“I felt as much pressure in practice as in the Olympics,” Harper said. “I didn’t have to do anything spectacular. I just had to do what got me there and what I was doing every day in track practice and I would be fine."
Harper received more than just inspiration from Perry in 2008. Harper ran in a pair of spikes donated to her from Perry throughout the season and the Olympic Games.
Harper had been training and competing in spikes that she had worn since completing her collegiate eligibility at UCLA in 2006 where she finished fourth in NCAA championships.
She concedes it was a humbling experience lining up in the starting blocks in practice with her tattered spikes alongside her teammates that also include Allyson Felix, Shawn Crawford and Kerron Clement with professional contracts and their personalized monogrammed spikes.
Perry gave Harper her lone pair of spikes that did not have her name inscribed on them.
“For me, it was intimidating and motivating to come to practice to not be sponsored and see everybody with new stuff," said Harper, who was 18th in the 2004 U.S. Olympic Trials. “I was just waiting for my time to come."
Harper’s moment arrived in Beijing when she emerged the victor after compatriot Lolo Jones smashed into the ninth hurdle while leading two lanes to the inside of Harper.
It took several agonizing moments before the scoreboard flashed the final results and Harper was declared the winner. Harper pointed at herself in astonishment, a gesture that she said had a higher meaning.
“Second is good and third is good, but God chose me to finish first,” Harper said. “I was questioning 'Why me?' Making the team told me that God was listening and when I won the Olympics it showed me God can do anything, if you put your faith into it."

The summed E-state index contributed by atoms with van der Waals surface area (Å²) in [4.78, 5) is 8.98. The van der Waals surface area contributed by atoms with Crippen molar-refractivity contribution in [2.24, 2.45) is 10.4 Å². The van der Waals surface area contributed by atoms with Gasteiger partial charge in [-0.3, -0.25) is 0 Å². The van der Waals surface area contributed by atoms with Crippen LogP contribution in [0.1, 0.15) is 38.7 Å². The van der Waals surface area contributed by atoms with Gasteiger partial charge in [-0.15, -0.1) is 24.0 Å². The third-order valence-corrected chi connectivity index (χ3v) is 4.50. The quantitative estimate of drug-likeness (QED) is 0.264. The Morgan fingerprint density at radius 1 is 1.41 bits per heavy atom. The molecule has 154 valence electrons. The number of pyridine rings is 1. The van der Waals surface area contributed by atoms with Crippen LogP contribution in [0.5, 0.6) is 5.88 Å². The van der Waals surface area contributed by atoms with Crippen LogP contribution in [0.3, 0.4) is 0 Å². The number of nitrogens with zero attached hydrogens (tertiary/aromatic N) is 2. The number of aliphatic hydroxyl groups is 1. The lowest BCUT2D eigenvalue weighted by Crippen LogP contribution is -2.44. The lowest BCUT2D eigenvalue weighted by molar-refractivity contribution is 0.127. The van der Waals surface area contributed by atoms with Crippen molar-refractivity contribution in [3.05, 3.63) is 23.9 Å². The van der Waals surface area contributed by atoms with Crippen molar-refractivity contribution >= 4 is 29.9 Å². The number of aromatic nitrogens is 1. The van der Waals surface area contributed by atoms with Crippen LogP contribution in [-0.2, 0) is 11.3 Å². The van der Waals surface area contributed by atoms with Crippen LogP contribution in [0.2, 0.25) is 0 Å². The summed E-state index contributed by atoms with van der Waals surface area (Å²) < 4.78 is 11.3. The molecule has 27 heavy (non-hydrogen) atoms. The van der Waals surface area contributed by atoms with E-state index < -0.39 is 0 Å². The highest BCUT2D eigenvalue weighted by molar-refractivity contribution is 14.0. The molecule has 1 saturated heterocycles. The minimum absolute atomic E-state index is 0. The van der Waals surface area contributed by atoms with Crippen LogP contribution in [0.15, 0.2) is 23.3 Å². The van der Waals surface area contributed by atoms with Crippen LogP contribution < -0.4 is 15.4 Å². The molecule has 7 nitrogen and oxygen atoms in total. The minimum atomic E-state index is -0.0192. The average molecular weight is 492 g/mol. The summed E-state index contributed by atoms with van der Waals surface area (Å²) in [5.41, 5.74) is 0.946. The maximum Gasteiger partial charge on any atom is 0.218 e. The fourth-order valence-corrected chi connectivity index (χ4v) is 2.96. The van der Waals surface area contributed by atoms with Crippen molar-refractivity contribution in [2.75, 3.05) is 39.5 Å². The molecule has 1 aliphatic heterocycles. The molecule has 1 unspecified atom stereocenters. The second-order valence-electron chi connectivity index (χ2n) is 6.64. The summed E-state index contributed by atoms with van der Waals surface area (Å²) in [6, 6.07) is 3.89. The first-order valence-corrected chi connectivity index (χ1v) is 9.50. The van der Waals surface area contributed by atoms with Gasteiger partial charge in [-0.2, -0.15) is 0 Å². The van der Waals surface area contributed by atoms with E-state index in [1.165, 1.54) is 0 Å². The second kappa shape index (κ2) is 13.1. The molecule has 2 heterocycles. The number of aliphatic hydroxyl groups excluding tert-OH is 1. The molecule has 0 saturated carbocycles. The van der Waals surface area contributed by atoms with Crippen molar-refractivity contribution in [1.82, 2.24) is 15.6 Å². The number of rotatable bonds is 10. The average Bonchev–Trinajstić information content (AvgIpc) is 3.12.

Harper’s father Henry Harper and her husband Craig Everhart, who were both in the crowd on that glorious evening in Beijing helped Dawn’s spirits up throughout the season.
Everhart, a former quartermiler at UCLA, has helped ease the transition to post-collegiate athletics for Harper, who had not finished higher than seventh in the U.S. Championships nor run faster than 12.67 before 2008.
“As athletes, when one of us comes home tired after a hard workout we understand when we don’t feel like running an errand,” Harper said. “It does make it easier when I can look at him and tell him what’s wrong. We both want the same thing to break records and set PRs."
Preparing for 2009 and Beyond
Harper took eight weeks off of training before resuming training in November. Much of her break was devoted to public appearances, speaking engagements and visits to local schools.
“I am going to take my time coming back,” Harper said. “I may be a little shaky. I understand that there are going to be people who will put pressure on me to run a race. Our plans are to stay focused on us.”
Harper will likely skip the indoor season in preparation for the World Championships in Berlin in August. She has bigger aspirations than just medals. She hopes to someday challenge the World record.
“I don’t feel that I have come too close to running my best race,” Harper said. “It’s not hard to keep going. I am not stopping until I reach my full potential. This year showed me what I could do. The sky’s the limit if I stay healthy."
Kirby Lee for the IAAF